Tag Archives: Genetic Counselor

Question?: Rett Syndrome Treatment

Laura asks…

My 2 year daughter is severely developmentally delayed. We got the results of the MRI.?

The Dr gave me the full report but said it doesn’t explain the medical reason for her symptoms- hyponotia dev delayed globally- pectus excavatuum- feeding and swalloing issues drools all the time non verbal and presents as a child with cp and autism.
Small confluent areas of increased T2 and FLAIR signal abnormality within pertrigonal parietal white matter as well as mild cerebral volume loss. Can anyone possibly explain this to me ?
Thank you to all who have responded so far. We did have bloodwork taken in jan 2010 and still awaiting the results. They are apparently only testing that for rett angelman. We have been to a paed dr and he said she does not have autism but still displays many symptoms. My biggest issue right now is being undiagnosed. I am in Southerm Ontario. I do have a therapy team and medical team. We have more appointments in dec and jan coming up to go over her progress and do another checklist of behaviours.

admin answers:

With what you’ve defined, have they done any genetic testing, I’d visit a genetic counselor if only to rule out conditions like Rett Syndrome, Fragile X Syndrome or Angelman Syndrome.

The right diagnosis is so very important to model treatments, therapies and known medical problems that could affect your child’s health and/or other members of your family.

Rett and Angelman Syndromes could be identified I believe by a chromosome or microarray analysis, Fragile X needs to be tested through a FMR1 DNA test (important that the run the correct test, this test is 99% accurate.) A genetic counselor with be more up-to-date on how to test for these conditions, better than many dev. Peds or neurologists who still try to use a chromosome analysis for fragile X, when the gene was discovered in 1991, and the DNA test was created shortly there after.

Big Hug, if you have any support groups in your area,, local or cyber you might find them helpful, I allow e-mail through yahoo and if you’d like me to try to help you find one just send me an e-mail, let me know where you are located.

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Question?: Autism Symptoms In 7 Year Old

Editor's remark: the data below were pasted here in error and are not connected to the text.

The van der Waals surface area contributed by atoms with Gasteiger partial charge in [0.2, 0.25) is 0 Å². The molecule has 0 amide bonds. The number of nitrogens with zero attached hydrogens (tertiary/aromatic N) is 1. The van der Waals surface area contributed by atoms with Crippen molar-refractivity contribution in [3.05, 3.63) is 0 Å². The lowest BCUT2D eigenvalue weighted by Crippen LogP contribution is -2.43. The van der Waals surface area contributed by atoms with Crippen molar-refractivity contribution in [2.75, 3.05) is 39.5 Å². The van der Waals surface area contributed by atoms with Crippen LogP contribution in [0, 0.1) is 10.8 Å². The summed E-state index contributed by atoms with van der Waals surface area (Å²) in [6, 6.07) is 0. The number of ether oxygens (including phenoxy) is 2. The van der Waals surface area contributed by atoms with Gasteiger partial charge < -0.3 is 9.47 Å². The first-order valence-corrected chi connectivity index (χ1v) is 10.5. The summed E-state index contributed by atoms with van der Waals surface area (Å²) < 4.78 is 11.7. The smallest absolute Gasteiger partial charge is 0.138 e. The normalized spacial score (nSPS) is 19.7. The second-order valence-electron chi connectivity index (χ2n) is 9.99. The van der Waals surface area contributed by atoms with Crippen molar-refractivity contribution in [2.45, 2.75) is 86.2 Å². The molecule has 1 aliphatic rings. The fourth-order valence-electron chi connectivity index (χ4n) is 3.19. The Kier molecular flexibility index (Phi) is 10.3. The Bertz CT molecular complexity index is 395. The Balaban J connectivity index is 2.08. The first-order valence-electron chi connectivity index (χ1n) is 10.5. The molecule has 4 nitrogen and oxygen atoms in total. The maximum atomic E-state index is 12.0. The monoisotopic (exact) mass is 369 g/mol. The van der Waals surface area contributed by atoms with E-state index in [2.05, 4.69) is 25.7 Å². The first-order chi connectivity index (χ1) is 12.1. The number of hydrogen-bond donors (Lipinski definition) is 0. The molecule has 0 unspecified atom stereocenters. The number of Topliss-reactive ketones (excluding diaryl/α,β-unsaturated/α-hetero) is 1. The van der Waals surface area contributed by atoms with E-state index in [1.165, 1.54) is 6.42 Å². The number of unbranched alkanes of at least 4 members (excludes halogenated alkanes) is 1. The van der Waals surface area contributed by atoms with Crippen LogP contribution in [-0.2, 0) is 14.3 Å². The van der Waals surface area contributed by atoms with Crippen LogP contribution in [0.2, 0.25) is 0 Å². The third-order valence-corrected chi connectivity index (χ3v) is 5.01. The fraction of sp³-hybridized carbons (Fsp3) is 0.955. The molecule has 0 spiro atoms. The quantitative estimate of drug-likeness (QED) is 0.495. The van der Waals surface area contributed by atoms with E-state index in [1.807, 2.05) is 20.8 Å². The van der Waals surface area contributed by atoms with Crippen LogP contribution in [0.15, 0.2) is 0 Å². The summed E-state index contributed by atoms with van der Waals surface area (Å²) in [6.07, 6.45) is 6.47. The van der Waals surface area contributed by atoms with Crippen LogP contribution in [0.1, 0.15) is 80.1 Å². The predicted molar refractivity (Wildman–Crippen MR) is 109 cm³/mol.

Helen asks…

7 year old assumed to have autism then pervasive developmental and then aspergers?

7 year old assumed to have autism pervasive developmental and aspergers?
for 6 1/2 years my son was assumed to have these three illnesses.but when a genetic test was performed it disclosed no fragile x and normal chromosones.so when i called back to the pediatric neurologist from 5 years ago (July,2006) who said my son had autism and fragile x within a 10 minute hospital visit I was confused from what the genetic counselor 2 days ago.He was also told to have pdd( May2009)and August 2011 while in the psychiatric unit was said to aspergers.But from the genetic counselor I was told you have a normal child with a behavior problem that he might have inherited a gene from his father But because of your insurance limitation we cant further research because it will cost thousands of dollars so lets call it the last name aspergers’s.Then the pediatrician from the same hospital said well your son’s behavior is out of my league let’s call it autism spectrum disorder dont waste your money spending thousands of dollars to do further research.I don’t know what to as a mother who has tried every medication every early child intervention,4 public schools 2 0 3 psychiatrists and psychologists.The genetic counselor said well you didn’t know what the cards were going to deal me because I was a rape victim by this child father 2 times while was conceived and when the child was 4 years old .the father found out where I lived at.I explained to the genetic counselor what I seen in the 52 years old I also see in the child.even him resembling the father.I’m 37 years old and dont know what to do.I dont know what to call what my son has I dont like sugar coating.